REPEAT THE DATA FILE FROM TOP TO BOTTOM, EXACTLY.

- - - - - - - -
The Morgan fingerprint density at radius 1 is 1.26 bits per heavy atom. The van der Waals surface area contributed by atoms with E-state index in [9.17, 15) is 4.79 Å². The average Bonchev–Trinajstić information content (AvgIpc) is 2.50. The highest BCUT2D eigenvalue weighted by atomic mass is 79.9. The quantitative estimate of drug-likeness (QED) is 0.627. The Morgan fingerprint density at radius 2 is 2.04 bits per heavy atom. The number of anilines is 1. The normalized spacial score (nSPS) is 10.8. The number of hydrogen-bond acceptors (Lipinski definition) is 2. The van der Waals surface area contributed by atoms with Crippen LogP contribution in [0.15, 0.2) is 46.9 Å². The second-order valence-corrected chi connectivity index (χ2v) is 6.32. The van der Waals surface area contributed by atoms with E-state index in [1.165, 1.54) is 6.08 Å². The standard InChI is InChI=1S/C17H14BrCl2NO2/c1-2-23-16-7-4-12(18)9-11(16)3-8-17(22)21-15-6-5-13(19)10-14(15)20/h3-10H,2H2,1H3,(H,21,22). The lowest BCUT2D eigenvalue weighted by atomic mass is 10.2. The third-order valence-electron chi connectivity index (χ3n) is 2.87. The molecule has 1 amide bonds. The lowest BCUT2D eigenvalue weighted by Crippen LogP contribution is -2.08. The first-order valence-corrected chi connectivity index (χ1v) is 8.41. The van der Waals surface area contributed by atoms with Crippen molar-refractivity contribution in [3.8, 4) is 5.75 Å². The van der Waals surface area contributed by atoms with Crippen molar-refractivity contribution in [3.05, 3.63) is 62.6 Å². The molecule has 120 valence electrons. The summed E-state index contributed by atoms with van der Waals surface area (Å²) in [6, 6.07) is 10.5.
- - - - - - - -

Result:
The Morgan fingerprint density at radius 1 is 1.26 bits per heavy atom. The van der Waals surface area contributed by atoms with E-state index in [9.17, 15) is 4.79 Å². The average Bonchev–Trinajstić information content (AvgIpc) is 2.50. The highest BCUT2D eigenvalue weighted by atomic mass is 79.9. The quantitative estimate of drug-likeness (QED) is 0.627. The Morgan fingerprint density at radius 2 is 2.04 bits per heavy atom. The number of anilines is 1. The normalized spacial score (nSPS) is 10.8. The number of hydrogen-bond acceptors (Lipinski definition) is 2. The van der Waals surface area contributed by atoms with Crippen LogP contribution in [0.15, 0.2) is 46.9 Å². The second-order valence-corrected chi connectivity index (χ2v) is 6.32. The van der Waals surface area contributed by atoms with E-state index in [1.165, 1.54) is 6.08 Å². The standard InChI is InChI=1S/C17H14BrCl2NO2/c1-2-23-16-7-4-12(18)9-11(16)3-8-17(22)21-15-6-5-13(19)10-14(15)20/h3-10H,2H2,1H3,(H,21,22). The lowest BCUT2D eigenvalue weighted by atomic mass is 10.2. The third-order valence-electron chi connectivity index (χ3n) is 2.87. The molecule has 1 amide bonds. The lowest BCUT2D eigenvalue weighted by Crippen LogP contribution is -2.08. The first-order valence-corrected chi connectivity index (χ1v) is 8.41. The van der Waals surface area contributed by atoms with Crippen molar-refractivity contribution in [3.8, 4) is 5.75 Å². The van der Waals surface area contributed by atoms with Crippen molar-refractivity contribution in [3.05, 3.63) is 62.6 Å². The molecule has 120 valence electrons. The summed E-state index contributed by atoms with van der Waals surface area (Å²) in [6, 6.07) is 10.5.